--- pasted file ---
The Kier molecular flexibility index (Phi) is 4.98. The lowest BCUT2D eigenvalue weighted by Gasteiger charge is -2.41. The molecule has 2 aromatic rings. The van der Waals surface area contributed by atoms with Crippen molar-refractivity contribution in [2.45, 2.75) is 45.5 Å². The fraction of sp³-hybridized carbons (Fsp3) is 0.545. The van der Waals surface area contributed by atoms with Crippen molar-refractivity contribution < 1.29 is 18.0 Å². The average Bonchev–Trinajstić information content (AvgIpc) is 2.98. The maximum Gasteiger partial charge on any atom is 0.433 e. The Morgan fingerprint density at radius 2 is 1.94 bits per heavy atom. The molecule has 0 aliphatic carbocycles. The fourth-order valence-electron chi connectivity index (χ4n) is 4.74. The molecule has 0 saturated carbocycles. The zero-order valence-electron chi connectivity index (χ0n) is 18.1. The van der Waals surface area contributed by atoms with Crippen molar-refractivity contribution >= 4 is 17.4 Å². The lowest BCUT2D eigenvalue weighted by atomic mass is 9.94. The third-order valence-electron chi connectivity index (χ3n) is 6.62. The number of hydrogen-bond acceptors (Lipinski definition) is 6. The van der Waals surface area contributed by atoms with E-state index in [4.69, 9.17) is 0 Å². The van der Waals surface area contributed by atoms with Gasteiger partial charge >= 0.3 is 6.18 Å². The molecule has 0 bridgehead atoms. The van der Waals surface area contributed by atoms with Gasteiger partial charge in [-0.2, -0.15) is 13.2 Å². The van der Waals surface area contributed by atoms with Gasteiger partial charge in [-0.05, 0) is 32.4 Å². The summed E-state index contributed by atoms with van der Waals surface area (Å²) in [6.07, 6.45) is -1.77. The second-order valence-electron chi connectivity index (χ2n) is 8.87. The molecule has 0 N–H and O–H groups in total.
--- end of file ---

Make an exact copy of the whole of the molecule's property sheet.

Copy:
The Kier molecular flexibility index (Phi) is 4.98. The lowest BCUT2D eigenvalue weighted by Gasteiger charge is -2.41. The molecule has 2 aromatic rings. The van der Waals surface area contributed by atoms with Crippen molar-refractivity contribution in [2.45, 2.75) is 45.5 Å². The fraction of sp³-hybridized carbons (Fsp3) is 0.545. The van der Waals surface area contributed by atoms with Crippen molar-refractivity contribution < 1.29 is 18.0 Å². The average Bonchev–Trinajstić information content (AvgIpc) is 2.98. The maximum Gasteiger partial charge on any atom is 0.433 e. The Morgan fingerprint density at radius 2 is 1.94 bits per heavy atom. The molecule has 0 aliphatic carbocycles. The fourth-order valence-electron chi connectivity index (χ4n) is 4.74. The molecule has 0 saturated carbocycles. The zero-order valence-electron chi connectivity index (χ0n) is 18.1. The van der Waals surface area contributed by atoms with Crippen molar-refractivity contribution >= 4 is 17.4 Å². The lowest BCUT2D eigenvalue weighted by atomic mass is 9.94. The third-order valence-electron chi connectivity index (χ3n) is 6.62. The number of hydrogen-bond acceptors (Lipinski definition) is 6. The van der Waals surface area contributed by atoms with E-state index in [4.69, 9.17) is 0 Å². The van der Waals surface area contributed by atoms with Gasteiger partial charge >= 0.3 is 6.18 Å². The molecule has 0 bridgehead atoms. The van der Waals surface area contributed by atoms with Gasteiger partial charge in [-0.2, -0.15) is 13.2 Å². The van der Waals surface area contributed by atoms with Gasteiger partial charge in [-0.05, 0) is 32.4 Å². The summed E-state index contributed by atoms with van der Waals surface area (Å²) in [6.07, 6.45) is -1.77. The second-order valence-electron chi connectivity index (χ2n) is 8.87. The molecule has 0 N–H and O–H groups in total.